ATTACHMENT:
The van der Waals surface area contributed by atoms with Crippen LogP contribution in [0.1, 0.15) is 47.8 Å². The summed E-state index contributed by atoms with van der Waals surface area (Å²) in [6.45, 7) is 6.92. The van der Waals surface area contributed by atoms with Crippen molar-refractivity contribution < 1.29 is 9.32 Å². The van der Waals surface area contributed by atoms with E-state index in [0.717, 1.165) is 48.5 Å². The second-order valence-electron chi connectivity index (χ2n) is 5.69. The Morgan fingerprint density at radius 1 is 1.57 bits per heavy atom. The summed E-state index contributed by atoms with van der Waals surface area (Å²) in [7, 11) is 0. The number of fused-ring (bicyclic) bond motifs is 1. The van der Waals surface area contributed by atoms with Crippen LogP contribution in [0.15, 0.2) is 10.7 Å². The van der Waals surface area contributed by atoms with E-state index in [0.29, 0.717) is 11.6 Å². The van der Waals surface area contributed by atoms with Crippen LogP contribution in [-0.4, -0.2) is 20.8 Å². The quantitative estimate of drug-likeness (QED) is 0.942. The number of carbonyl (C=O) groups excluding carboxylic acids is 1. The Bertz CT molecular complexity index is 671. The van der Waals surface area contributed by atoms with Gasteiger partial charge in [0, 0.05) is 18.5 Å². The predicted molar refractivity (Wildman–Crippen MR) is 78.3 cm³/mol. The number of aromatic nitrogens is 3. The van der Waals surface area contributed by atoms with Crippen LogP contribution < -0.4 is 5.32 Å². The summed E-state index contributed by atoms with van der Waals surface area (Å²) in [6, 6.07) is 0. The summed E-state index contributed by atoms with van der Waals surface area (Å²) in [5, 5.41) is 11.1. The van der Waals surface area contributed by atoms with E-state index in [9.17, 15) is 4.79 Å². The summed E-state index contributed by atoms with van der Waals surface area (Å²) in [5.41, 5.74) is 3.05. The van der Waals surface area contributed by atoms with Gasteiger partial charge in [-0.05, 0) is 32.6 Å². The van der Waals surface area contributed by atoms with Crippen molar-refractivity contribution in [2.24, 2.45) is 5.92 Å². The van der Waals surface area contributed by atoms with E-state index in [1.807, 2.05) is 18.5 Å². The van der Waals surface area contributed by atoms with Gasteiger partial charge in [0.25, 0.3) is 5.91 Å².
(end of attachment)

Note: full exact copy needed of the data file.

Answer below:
The van der Waals surface area contributed by atoms with Crippen LogP contribution in [0.1, 0.15) is 47.8 Å². The summed E-state index contributed by atoms with van der Waals surface area (Å²) in [6.45, 7) is 6.92. The van der Waals surface area contributed by atoms with Crippen molar-refractivity contribution < 1.29 is 9.32 Å². The van der Waals surface area contributed by atoms with E-state index in [0.717, 1.165) is 48.5 Å². The second-order valence-electron chi connectivity index (χ2n) is 5.69. The Morgan fingerprint density at radius 1 is 1.57 bits per heavy atom. The summed E-state index contributed by atoms with van der Waals surface area (Å²) in [7, 11) is 0. The number of fused-ring (bicyclic) bond motifs is 1. The van der Waals surface area contributed by atoms with Crippen LogP contribution in [0.15, 0.2) is 10.7 Å². The van der Waals surface area contributed by atoms with E-state index in [0.29, 0.717) is 11.6 Å². The van der Waals surface area contributed by atoms with Crippen LogP contribution in [-0.4, -0.2) is 20.8 Å². The quantitative estimate of drug-likeness (QED) is 0.942. The number of carbonyl (C=O) groups excluding carboxylic acids is 1. The Bertz CT molecular complexity index is 671. The van der Waals surface area contributed by atoms with Gasteiger partial charge in [0, 0.05) is 18.5 Å². The predicted molar refractivity (Wildman–Crippen MR) is 78.3 cm³/mol. The number of aromatic nitrogens is 3. The van der Waals surface area contributed by atoms with Crippen LogP contribution < -0.4 is 5.32 Å². The summed E-state index contributed by atoms with van der Waals surface area (Å²) in [6, 6.07) is 0. The summed E-state index contributed by atoms with van der Waals surface area (Å²) in [5, 5.41) is 11.1. The van der Waals surface area contributed by atoms with E-state index in [9.17, 15) is 4.79 Å². The summed E-state index contributed by atoms with van der Waals surface area (Å²) in [5.41, 5.74) is 3.05. The van der Waals surface area contributed by atoms with Gasteiger partial charge in [-0.05, 0) is 32.6 Å². The van der Waals surface area contributed by atoms with Crippen molar-refractivity contribution in [2.24, 2.45) is 5.92 Å². The van der Waals surface area contributed by atoms with E-state index in [1.807, 2.05) is 18.5 Å². The van der Waals surface area contributed by atoms with Gasteiger partial charge in [0.25, 0.3) is 5.91 Å².